DRB member David Bailey recalled that Inlet Beach residents attending the recent hearings on the proposed Dollar General store had expressed strong sentiment against outdoor display in front of the business. He asked whether the Inlet Beach Neighborhood Plan would prevent such a display if the amendment relaxing the standards for outdoor display were successful.
Carpenter responded that the Inlet Beach Neighborhood Plan does not prohibit currently prohibit outdoor display but could conceivably be modified to do so. He noted that the BCC had denied the Inlet Beach Dollar General but that it was possible that the project could return as the result of a court appeal.
Carpenter told the board members that it would be possible for them to recommend that outdoor display permits would expire annually and be subject to renewal if that would satisfy the concern that they had discussed in connection with Inlet Beach. Mark Davis, county attorney, also told the board members that they could recommend that the amendment not apply to a specific neighborhood with a neighborhood plan if they so chose.
To business owners, Debbie Thibodeau of Retail Therapy and Casey Crisp of Etc., Etc., Etc., spoke in favor of the amendment. “It’s what the public notices,” Crisp said of outdoor merchandise displays.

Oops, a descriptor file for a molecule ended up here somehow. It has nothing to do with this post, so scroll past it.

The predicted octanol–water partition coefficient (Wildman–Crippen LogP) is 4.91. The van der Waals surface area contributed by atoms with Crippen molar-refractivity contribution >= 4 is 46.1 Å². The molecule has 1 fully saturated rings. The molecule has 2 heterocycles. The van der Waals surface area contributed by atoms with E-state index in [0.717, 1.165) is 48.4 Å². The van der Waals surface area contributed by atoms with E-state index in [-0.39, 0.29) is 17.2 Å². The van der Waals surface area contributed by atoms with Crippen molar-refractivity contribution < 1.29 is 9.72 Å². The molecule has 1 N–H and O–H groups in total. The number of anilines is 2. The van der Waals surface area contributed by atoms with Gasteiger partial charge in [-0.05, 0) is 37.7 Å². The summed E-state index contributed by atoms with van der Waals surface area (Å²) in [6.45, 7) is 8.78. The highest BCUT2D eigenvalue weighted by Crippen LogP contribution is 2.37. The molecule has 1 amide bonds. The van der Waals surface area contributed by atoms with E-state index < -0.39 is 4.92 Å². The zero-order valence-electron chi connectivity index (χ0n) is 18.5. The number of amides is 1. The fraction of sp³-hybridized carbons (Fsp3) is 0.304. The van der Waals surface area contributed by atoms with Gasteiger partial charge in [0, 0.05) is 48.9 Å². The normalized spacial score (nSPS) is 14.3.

Waldrop suggested allowing more total square footage for displays than the maximum suggestion in the language. His preference was for 150 square feet. Allan suggested a compromise at 120 square feet.
Board member Colleen Sachs was concerned that displays contained in a very shallow canopy would not be attractive. Davis commented that it would be possible to set a minimum depth for structures, three feet for example.
Sachs moved for approval of the proposal with changes that had been discussed, including the 120-square-foot maximum for total display, the minimum three-foot depth for canopy structures, and the one-year term for permits. The motion was approved with all aye votes from the four board members present.
The amendment will next undergo review by the Walton County Planning Commission and subsequently final consideration by the Walton County Board of County Commissioners.
In other action, the board members granted conditional approval of aesthetics-related aspects of the O’Donnell Medical Facility, which is planned directly west of the Donut Hole in Santa Rosa Beach. Deviations from the corridor standards were granted to allow for a natural aluminum-color door and window frames and for the color of the building and its painted aluminum siding. However, the board members called for a change in color from the International Blue that was proposed to a less-intense Berkshire Blue.
Four building signs were approved for Tusker’s Home Store at 12244 U.S. 98 West, and conditional approval was granted for a monument sign for Yolo Board & Beach at 11610 U.S. 98 West.
By DOTTY NIST